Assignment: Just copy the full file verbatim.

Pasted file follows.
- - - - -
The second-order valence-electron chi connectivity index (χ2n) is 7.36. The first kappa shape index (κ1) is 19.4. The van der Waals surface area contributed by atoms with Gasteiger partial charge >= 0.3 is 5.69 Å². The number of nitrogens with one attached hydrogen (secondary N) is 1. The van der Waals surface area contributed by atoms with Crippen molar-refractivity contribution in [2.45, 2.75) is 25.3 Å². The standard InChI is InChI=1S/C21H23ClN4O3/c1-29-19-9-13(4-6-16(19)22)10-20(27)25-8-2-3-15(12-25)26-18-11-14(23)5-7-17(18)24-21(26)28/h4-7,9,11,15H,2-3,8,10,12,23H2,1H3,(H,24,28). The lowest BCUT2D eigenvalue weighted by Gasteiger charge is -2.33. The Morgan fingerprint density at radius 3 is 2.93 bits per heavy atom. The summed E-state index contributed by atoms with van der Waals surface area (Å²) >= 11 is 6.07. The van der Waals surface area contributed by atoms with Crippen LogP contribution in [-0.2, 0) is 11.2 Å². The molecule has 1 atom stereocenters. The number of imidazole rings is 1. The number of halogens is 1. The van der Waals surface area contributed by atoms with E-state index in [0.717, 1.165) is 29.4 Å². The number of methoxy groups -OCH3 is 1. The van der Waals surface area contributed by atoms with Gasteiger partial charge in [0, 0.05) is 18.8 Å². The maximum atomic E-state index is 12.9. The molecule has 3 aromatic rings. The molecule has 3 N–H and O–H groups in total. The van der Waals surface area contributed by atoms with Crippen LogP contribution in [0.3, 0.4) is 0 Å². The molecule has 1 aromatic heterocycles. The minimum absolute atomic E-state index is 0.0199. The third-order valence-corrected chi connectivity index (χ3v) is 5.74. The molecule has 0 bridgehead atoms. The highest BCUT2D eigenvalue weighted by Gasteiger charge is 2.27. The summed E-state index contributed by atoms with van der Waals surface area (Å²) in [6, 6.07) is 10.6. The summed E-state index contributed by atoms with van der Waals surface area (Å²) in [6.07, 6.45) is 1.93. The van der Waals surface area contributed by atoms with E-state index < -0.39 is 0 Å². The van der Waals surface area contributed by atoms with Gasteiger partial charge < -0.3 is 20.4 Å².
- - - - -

The second-order valence-electron chi connectivity index (χ2n) is 7.36. The first kappa shape index (κ1) is 19.4. The van der Waals surface area contributed by atoms with Gasteiger partial charge >= 0.3 is 5.69 Å². The number of nitrogens with one attached hydrogen (secondary N) is 1. The van der Waals surface area contributed by atoms with Crippen molar-refractivity contribution in [2.45, 2.75) is 25.3 Å². The standard InChI is InChI=1S/C21H23ClN4O3/c1-29-19-9-13(4-6-16(19)22)10-20(27)25-8-2-3-15(12-25)26-18-11-14(23)5-7-17(18)24-21(26)28/h4-7,9,11,15H,2-3,8,10,12,23H2,1H3,(H,24,28). The lowest BCUT2D eigenvalue weighted by Gasteiger charge is -2.33. The Morgan fingerprint density at radius 3 is 2.93 bits per heavy atom. The summed E-state index contributed by atoms with van der Waals surface area (Å²) >= 11 is 6.07. The van der Waals surface area contributed by atoms with Crippen LogP contribution in [-0.2, 0) is 11.2 Å². The molecule has 1 atom stereocenters. The number of imidazole rings is 1. The number of halogens is 1. The van der Waals surface area contributed by atoms with E-state index in [0.717, 1.165) is 29.4 Å². The number of methoxy groups -OCH3 is 1. The van der Waals surface area contributed by atoms with Gasteiger partial charge in [0, 0.05) is 18.8 Å². The maximum atomic E-state index is 12.9. The molecule has 3 aromatic rings. The molecule has 3 N–H and O–H groups in total. The van der Waals surface area contributed by atoms with Crippen LogP contribution in [0.3, 0.4) is 0 Å². The molecule has 1 aromatic heterocycles. The minimum absolute atomic E-state index is 0.0199. The third-order valence-corrected chi connectivity index (χ3v) is 5.74. The molecule has 0 bridgehead atoms. The highest BCUT2D eigenvalue weighted by Gasteiger charge is 2.27. The summed E-state index contributed by atoms with van der Waals surface area (Å²) in [6, 6.07) is 10.6. The summed E-state index contributed by atoms with van der Waals surface area (Å²) in [6.07, 6.45) is 1.93. The van der Waals surface area contributed by atoms with E-state index < -0.39 is 0 Å². The van der Waals surface area contributed by atoms with Gasteiger partial charge < -0.3 is 20.4 Å².